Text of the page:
Recycled Clothing Revolution

18 Aug

Recycled Clothing Revolution
30/JAN/2010 on air

This episode is continued from previous one.

Wealthy madams are invited to the private fashion show of remodeled dresses and this kind of show is now available at international cities such as London, Hong Kong or Sydney. It was 2 Japanese people who started it.
Some department stores started to invite second hand clothes store such as RAG TAG, which is considered pretty unusual because department store normally is the place that sells the latest novelty.

RAG TAG also modifies the old clothes brought by their customers and remodel it into a bag and sell it for 42,000-57,750yen. 21 bags were sold in 2 months.

So what happened to the eco products that Beni-chan and Mr. Ikki are making?
(continued from the previous episode “Cool Eco Products“.)

DonDonDown is a revolutionary old clothes shop. Within 5 years since its opening, it has opened 32 stores in Japan and its annual sales are 900 million yen in 2009. What makes this old clothes shop revolutionary is that it has groundbreaking system that no other old clothes shop do.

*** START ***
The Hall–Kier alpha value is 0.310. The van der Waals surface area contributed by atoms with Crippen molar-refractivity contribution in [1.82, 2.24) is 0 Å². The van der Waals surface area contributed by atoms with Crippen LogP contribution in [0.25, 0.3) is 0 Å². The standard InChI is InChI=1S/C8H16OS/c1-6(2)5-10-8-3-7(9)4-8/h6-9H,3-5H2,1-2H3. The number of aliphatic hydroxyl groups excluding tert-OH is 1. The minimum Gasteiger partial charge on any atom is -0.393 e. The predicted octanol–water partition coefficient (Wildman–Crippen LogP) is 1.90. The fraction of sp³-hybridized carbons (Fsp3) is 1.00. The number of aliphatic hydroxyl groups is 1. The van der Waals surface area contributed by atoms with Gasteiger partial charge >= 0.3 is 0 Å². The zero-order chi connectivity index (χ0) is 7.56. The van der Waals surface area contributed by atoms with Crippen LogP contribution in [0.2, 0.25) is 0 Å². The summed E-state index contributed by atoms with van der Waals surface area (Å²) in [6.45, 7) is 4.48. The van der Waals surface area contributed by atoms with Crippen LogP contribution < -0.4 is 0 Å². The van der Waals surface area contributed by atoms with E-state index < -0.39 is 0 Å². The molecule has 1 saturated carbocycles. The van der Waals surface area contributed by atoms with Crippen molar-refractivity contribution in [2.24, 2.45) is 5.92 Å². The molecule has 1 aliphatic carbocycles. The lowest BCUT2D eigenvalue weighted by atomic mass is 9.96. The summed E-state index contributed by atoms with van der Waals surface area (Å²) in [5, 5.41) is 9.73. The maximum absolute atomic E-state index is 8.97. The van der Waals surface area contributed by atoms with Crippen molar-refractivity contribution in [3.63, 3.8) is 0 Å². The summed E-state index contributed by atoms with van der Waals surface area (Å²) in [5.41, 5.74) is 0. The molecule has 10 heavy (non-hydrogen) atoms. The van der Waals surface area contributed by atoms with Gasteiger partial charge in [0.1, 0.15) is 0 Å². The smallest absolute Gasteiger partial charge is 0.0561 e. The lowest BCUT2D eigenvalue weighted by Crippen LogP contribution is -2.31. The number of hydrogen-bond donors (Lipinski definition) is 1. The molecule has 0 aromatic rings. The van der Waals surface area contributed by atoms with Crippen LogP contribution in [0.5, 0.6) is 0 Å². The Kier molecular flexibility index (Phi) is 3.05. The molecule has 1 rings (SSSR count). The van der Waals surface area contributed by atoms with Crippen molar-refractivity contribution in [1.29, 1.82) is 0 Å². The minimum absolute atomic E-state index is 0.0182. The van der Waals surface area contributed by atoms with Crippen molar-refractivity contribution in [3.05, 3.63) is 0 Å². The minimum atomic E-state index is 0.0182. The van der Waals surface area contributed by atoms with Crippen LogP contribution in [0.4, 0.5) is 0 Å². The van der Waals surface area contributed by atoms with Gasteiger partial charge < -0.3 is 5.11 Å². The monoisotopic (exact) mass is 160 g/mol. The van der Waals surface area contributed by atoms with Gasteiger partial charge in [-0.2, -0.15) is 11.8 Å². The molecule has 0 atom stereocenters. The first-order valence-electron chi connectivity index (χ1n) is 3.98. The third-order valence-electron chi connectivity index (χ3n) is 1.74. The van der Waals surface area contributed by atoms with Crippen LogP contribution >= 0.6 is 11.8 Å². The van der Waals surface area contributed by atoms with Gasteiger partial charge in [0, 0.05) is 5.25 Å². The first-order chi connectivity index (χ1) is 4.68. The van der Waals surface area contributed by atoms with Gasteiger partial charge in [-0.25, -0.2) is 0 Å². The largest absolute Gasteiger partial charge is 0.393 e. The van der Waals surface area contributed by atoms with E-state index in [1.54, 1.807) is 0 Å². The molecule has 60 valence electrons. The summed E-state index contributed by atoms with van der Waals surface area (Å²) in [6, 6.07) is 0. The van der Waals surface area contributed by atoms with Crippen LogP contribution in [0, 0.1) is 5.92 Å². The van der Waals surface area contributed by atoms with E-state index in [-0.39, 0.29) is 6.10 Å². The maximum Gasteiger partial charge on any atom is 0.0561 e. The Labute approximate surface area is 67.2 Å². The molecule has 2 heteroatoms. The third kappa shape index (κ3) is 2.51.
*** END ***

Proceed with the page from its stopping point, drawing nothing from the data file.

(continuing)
It’s the vege tags. Each vegetable means the price and it’s cut down 1000yen every Wednesday until finally it’s priced 100yen.

It’s the shoppers who decide if they should wait until next Wednesday to get the item 1000yen cheaper or they should buy it now. If they wait, the item can be taken by someone else. This system is just like a game and customers love it. It was formulated by Okamoto-san, the president of the company.

Okamoto-san started to work as an old clothes buyer at flea markets in the U.S when he was 18. At the age of 23, he opened a vintage clothing store in Tokyo but his problem was that he had too much of dead stock. After all he had to close down 12 stores he had. From over 10 years struggle, he created this system that the price decreases 1000yen once every week. This system was good enough to stimulate consumer appetite. “Customers don’t buy things unless they are motivated,” says Okamoto-san. This system helped resolve the dead stock problem and turnover rate increased by 100%.

“Every piece of 2nd hand clothes is unique. There’s nothing identical. It depends on each person how he or she evaluates the item. They buy it at the timing when they find value on it. As it turns out, not many items wait to be priced for 100yen. Second hand clothes market in Japan has increased quadruple in the past 10 years. Okamoto-san’s company had 30 employees at the institution, which has increased up to 174 employees today.